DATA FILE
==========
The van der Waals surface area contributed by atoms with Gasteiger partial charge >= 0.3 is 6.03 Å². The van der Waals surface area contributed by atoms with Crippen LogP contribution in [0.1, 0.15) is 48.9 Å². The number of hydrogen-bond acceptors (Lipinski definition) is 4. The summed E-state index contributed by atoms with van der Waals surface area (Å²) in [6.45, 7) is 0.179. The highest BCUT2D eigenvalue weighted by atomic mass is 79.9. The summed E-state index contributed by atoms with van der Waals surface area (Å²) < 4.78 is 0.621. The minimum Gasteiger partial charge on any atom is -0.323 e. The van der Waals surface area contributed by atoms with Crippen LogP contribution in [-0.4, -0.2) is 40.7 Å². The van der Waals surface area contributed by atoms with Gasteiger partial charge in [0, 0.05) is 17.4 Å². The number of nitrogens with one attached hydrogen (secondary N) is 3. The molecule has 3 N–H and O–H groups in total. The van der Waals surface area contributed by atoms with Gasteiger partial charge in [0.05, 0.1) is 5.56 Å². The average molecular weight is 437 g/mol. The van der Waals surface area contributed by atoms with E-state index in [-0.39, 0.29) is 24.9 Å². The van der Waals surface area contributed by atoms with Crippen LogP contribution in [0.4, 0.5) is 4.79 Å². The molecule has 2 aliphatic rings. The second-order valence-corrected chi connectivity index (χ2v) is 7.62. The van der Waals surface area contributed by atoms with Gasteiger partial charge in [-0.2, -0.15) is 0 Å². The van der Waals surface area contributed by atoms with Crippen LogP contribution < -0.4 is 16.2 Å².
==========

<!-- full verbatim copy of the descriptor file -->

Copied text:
The van der Waals surface area contributed by atoms with Gasteiger partial charge >= 0.3 is 6.03 Å². The van der Waals surface area contributed by atoms with Crippen LogP contribution in [0.1, 0.15) is 48.9 Å². The number of hydrogen-bond acceptors (Lipinski definition) is 4. The summed E-state index contributed by atoms with van der Waals surface area (Å²) in [6.45, 7) is 0.179. The highest BCUT2D eigenvalue weighted by atomic mass is 79.9. The summed E-state index contributed by atoms with van der Waals surface area (Å²) < 4.78 is 0.621. The minimum Gasteiger partial charge on any atom is -0.323 e. The van der Waals surface area contributed by atoms with Crippen LogP contribution in [-0.4, -0.2) is 40.7 Å². The van der Waals surface area contributed by atoms with Gasteiger partial charge in [0, 0.05) is 17.4 Å². The number of nitrogens with one attached hydrogen (secondary N) is 3. The molecule has 3 N–H and O–H groups in total. The van der Waals surface area contributed by atoms with Gasteiger partial charge in [0.05, 0.1) is 5.56 Å². The average molecular weight is 437 g/mol. The van der Waals surface area contributed by atoms with E-state index in [-0.39, 0.29) is 24.9 Å². The van der Waals surface area contributed by atoms with Crippen LogP contribution in [0.4, 0.5) is 4.79 Å². The molecule has 2 aliphatic rings. The second-order valence-corrected chi connectivity index (χ2v) is 7.62. The van der Waals surface area contributed by atoms with Gasteiger partial charge in [-0.2, -0.15) is 0 Å². The van der Waals surface area contributed by atoms with Crippen LogP contribution < -0.4 is 16.2 Å².